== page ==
If you were one of the many motorcycle enthusiasts who visited the Bike Shed Show at London’s Tobacco Docks in May, it might of come to your attention that Triumph was a key sponsor – this is great news for The Bike Shed and those that visit. It’s with Triumph’s official support, the ‘Event’ as it was once know, has been able to grow into one of the most important shows in the new wave motorcycle calendar.When I was first invited to the Triumph HQ three years ago, it was clear that Triumph desperately wanted IN on the emerging ‘New Wave’ scene, as well as needing a foothold in the custom accessories market, a market, for the air-cooled machines at least, is quite rightly dominated by independent manufactures.
I wasn’t aware three years ago just how far Triumph would go to promote custom and modified Twins, or how extensive their range of bolt on accessories would be – though it’s nice to see they were listening when I mentioned that fairings will soon make a ‘come back’, and super tricked out Thruxton’s ‘would sell like hot cakes!’.While at The Bike Shed show I spoke to builders who were showing customs based on the older, and perhaps more modifiable air-cooled Hinckley Twin. One such build was by Untitled Motorcycles, which was founded in 2010 by Adam Kay and Rex Martin, a team which can boast forty custom builds to it’s name. Untitled Motorcycles don’t build motorcycles to just ‘sell‘, each bike is a commission, with this 2014 T100 being built for Paul Shobnrook, a client who wanted a stripped back, light weight, chrome free and well handling Triumph Twin.The T100 underwent the usual frame modifications, before being fitted with a custom made seat base fabricated from aluminium, and covered in brown leather by Glenn Mogor. The bobbed rear mudguard was destined for a Royal Enfield, but instead was modified and made it’s way onto the Triumph. Which was then fitted with a Bates style LED tail light, with the front mudguard also being reduced in size.
At the front is a bottom mounted Bates style headlight, fitted to the Twin using a bracket fabricated in-house. This Triumph may appear not to have any turn signals, in fact these have been cleverly hidden, with the front Motogadget m-blaze signal being concealed in a tube mounted just forward of the top yoke, with the rear sitting just behind the top shock mount.
The stock bars, risers and levers have been replaced for something monotone, with the throttle body being changed for a short action unit. The OEM switches have gone, replaced by a set of Motogaget m-Switches paired with the Motogadget tri-unit box of tricks. With the oversized speedo being swopped for the super sexy Motogadget Chronoclassic speedo, made possible on these CANbus models by using the Motogadget m-TRI adapter.The engine compartment hasn’t missed out, with the sprocket cover getting all the attention. Adam didn’t like many of the off-the-shelf covers on the market, opting instead to modify the one already on the Triumph. Half a day later, Adam re-emerged from the workshop with the finished cover, which was promptly dropped off at the coaters for some black powder, before being fitted back to the T100.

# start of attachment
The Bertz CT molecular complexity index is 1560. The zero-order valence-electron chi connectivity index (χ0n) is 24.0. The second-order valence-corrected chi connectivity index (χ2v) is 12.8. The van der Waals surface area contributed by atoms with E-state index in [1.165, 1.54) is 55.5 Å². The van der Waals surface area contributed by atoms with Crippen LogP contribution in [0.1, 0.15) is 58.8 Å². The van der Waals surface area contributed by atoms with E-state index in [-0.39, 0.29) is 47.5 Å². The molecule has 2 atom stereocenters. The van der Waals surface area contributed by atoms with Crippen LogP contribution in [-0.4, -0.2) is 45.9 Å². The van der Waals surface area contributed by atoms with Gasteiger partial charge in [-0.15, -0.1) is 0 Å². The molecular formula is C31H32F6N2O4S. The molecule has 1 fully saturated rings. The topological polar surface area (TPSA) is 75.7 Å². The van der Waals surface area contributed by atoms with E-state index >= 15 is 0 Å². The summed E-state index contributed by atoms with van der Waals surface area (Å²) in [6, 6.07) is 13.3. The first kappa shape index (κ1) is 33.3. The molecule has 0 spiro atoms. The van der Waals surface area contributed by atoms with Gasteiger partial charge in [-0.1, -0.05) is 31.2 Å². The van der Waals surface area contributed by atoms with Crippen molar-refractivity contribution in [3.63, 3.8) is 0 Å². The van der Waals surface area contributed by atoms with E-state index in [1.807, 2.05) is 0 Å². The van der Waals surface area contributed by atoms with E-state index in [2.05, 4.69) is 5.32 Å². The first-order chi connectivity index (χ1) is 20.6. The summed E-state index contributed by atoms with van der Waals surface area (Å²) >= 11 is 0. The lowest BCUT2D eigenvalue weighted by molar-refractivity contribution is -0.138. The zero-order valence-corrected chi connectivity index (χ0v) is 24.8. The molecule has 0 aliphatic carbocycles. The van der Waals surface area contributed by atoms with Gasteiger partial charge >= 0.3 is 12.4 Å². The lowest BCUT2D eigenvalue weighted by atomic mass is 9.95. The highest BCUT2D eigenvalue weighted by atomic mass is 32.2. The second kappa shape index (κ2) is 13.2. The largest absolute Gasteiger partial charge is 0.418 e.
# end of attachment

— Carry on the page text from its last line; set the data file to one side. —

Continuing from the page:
Other details on the build include all the usual relocation brackets, which on this occasion are from Motone Customs. Paul’s monochrome theme continues with black end cans on black wrapped headers. To give the T100 the rugged off road look, popular for the last few years, the Twin was fitted with a set of Continental Escape dual sport tyres, which Visor Down described as “A special tyre for riders who are equally at home on tarmac and off-road”.
Finishing the build of is a very cool matt tank with gloss black side panels, which was painted by Dennis at D-Lucks, topped-off with Triumph graphics designed by Paul – who also didn’t want to be shy about who built the bike, having the Untitled Motorcycles logo on the side covers and engine cases.
The Titled Team Niko Kartampanis – fabrication and mechanic
Steve Hallam – electrics
Glenn Moger – Upholstery
Paint – Dennis Gregory – D-Luck custom paint
Adam Kay – design and logistics
Ian Galvin – illustration